It is not clear whether Cohen’s testimony will significantly alter public perception of Trump’s business practices or put him in greater legal peril.
Cohen, 52, was one of Trump’s closest aides and fiercest defenders, working with him on business and personal deals for a decade. But he turned against him last year and is cooperating with prosecutors after pleading guilty to tax evasion, bank fraud and campaign finance violations.
Cohen will start a three-year prison term in May.
The prepared remarks show Cohen intends to apologize for his initial statements to Congress in 2017 in which he said efforts to build a Trump skyscraper in Moscow had ceased by January 2016 when in fact they continued through June 2016.
Cohen said Trump’s lawyers “reviewed and edited” those false statements to Congress.
Cohen said Trump on multiple occasions inquired about the project while telling the public he had no business dealings in Russia – a falsehood Cohen said reflected Trump’s view that the campaign was aimed only at building his brand.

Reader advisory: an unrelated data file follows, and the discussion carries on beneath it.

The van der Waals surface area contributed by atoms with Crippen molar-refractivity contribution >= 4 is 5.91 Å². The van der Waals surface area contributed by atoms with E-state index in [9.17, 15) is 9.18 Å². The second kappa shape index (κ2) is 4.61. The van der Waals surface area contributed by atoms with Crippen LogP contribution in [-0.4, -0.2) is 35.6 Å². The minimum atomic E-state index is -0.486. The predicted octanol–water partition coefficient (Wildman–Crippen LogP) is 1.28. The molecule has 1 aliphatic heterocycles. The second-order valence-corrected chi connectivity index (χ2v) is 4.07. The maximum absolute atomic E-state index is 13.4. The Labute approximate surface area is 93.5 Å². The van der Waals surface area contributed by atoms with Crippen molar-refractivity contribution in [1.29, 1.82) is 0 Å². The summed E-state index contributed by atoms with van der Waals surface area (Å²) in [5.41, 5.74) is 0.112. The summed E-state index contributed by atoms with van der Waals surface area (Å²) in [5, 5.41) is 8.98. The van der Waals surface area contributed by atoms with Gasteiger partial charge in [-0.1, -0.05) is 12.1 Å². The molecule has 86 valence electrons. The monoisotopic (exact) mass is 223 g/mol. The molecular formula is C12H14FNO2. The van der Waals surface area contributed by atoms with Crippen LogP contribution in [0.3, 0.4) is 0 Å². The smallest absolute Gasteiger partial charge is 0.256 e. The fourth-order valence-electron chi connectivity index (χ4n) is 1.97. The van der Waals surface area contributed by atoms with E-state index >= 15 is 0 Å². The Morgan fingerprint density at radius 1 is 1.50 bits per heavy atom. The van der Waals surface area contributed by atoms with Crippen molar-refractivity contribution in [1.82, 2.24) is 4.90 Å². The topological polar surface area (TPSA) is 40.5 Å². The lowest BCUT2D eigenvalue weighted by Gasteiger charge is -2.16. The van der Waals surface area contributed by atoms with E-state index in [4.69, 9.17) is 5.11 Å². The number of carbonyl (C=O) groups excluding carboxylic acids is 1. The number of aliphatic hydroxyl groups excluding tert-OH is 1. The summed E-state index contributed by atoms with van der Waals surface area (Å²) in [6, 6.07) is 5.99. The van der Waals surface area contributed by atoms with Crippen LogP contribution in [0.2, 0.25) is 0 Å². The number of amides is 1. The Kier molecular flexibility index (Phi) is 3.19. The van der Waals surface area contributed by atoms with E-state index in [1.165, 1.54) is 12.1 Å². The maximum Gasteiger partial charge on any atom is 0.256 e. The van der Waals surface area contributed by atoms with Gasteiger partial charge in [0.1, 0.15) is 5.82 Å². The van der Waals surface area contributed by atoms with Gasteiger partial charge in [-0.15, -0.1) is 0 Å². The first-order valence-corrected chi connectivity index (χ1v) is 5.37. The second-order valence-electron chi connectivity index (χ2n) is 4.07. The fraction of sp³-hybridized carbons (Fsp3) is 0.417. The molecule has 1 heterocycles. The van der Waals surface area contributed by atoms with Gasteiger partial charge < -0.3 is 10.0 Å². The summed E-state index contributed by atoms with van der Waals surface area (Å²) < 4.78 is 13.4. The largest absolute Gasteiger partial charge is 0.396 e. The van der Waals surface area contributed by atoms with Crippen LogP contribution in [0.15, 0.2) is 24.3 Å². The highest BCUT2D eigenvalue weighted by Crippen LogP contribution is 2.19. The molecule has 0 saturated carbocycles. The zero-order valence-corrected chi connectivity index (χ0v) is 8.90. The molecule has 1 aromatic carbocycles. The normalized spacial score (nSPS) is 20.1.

“He lied about it because he never expected to win the election. He also lied about it because he stood to make hundreds of millions of dollars,” Cohen says.
Cohen described an incident when Trump’s son, Donald Jr., walked behind his father’s desk and told him in a low voice: “The meeting is all set.” Cohen said Trump replied: “Ok good … let me know.”
In hindsight, Cohen said he believed the son was referring to the June 2016 meeting at Trump Tower between a Russian lawyer promising “dirt” on Clinton and members of Trump’s campaign.
Trump has denied having advance knowledge of the meeting, which has come under intense scrutiny in the Mueller probe.